WINDOW ROCK, Ariz (ABC4) – On Friday, the Navajo Department of Health reported 88 new cases and one new death related to COVID-19. The Navajo Epidemiology Center and the Navajo Area Indian Health Service confirmed the most recent number of new cases and deaths. 

The death toll at the Navajo Nation is now at 1,494. Overall, 35,003 individuals have recovered from COVID-19 and 368,816 tests have been administered. The total number of positive cases related to COVID-19 is now at 37,252, including nine delayed reported cases.

Each state broke down its new case count. Arizona reported 3,813 new cases, Utah reported 1,874 new cases, and New Mexico reported 1,463 new cases.

The Centers for Disease Control and Prevention laid out its guidelines for who is eligible for a booster shot and when they can get it. Some basic information about the Moderna and Pfizer vaccine from the CDC says those who are eligible include people 65 or older, anyone 18 and over living in a long-term health facility, or anyone with underlying medical conditions, or those who work or live in a high-risk setting.

The CDC recommends getting a booster shot six months after the last Moderna or Pfizer COVID-19 vaccine received.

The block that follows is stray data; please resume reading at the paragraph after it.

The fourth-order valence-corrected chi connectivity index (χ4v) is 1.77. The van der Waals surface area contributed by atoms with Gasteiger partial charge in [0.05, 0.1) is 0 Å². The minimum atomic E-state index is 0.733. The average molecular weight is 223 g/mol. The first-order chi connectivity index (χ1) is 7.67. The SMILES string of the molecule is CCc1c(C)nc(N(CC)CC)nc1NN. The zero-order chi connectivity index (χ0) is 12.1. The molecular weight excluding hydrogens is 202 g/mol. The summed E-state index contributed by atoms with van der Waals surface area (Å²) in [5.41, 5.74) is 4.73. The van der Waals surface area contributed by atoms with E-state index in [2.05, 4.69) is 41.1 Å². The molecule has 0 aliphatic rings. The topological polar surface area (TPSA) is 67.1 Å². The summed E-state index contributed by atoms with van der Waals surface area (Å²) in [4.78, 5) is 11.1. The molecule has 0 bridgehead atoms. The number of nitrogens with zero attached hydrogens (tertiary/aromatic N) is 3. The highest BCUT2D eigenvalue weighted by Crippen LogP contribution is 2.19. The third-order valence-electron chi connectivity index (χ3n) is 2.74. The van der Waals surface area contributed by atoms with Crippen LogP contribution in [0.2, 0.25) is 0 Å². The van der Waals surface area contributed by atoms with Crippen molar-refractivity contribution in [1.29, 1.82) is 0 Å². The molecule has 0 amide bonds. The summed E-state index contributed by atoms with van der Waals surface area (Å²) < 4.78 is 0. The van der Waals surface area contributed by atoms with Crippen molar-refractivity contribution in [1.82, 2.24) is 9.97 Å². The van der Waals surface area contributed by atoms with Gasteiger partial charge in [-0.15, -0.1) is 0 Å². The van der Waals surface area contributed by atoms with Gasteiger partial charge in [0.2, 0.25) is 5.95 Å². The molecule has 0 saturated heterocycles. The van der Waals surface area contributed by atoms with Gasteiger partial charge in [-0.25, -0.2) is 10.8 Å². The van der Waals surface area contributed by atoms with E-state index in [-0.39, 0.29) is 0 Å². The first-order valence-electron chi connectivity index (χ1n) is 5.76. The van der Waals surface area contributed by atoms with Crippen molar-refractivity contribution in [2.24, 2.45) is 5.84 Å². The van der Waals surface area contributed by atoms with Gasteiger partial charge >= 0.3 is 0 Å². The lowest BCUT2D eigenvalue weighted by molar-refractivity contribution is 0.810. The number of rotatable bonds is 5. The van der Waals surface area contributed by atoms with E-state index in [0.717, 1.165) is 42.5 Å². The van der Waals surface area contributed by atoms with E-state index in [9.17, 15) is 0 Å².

For Johnson & Johnson, anyone over the age of 18 is eligible for a booster two months after their most recent dose. Navajo Nation President Jonathan Nez recommends residents get a booster shot once they are eligible to receive one.

“COVID-19 booster shots are available at health care facilities for eligible individuals who were previously fully vaccinated,” Nez said. “We strongly urge everyone to get a booster shot to help reduce the spread of COVID-19.”

Nez also said that vaccines have begun being administered to children 5 to 11 years old. The CDC approved the Pfizer COVID vaccine for children in that age group. According to the CDC, children will receive “a separate vaccine formulation” that has one-third the dose given to adolescents and adults. All the while, Nez continues to encourage using masks and exercising caution while out and about.

“We have to continue to wear masks in public, getting fully vaccinated, and be very careful in public,” he said. “If you choose to travel off the Navajo Nation and attend large events where people are not required to wear masks, you are putting yourself at greater risk of the virus.”

Health care facilities across the Navajo Nation continue to administer COVID-19 vaccines. Residents who would like to get vaccinated should schedule an appointment with their health care provider.

For more information on prevention tips and other COVID-19 resources, visit the Navajo Department of Health’s COVID-19 website here. For COVID-19 related questions and general information, call (928) 871-7014.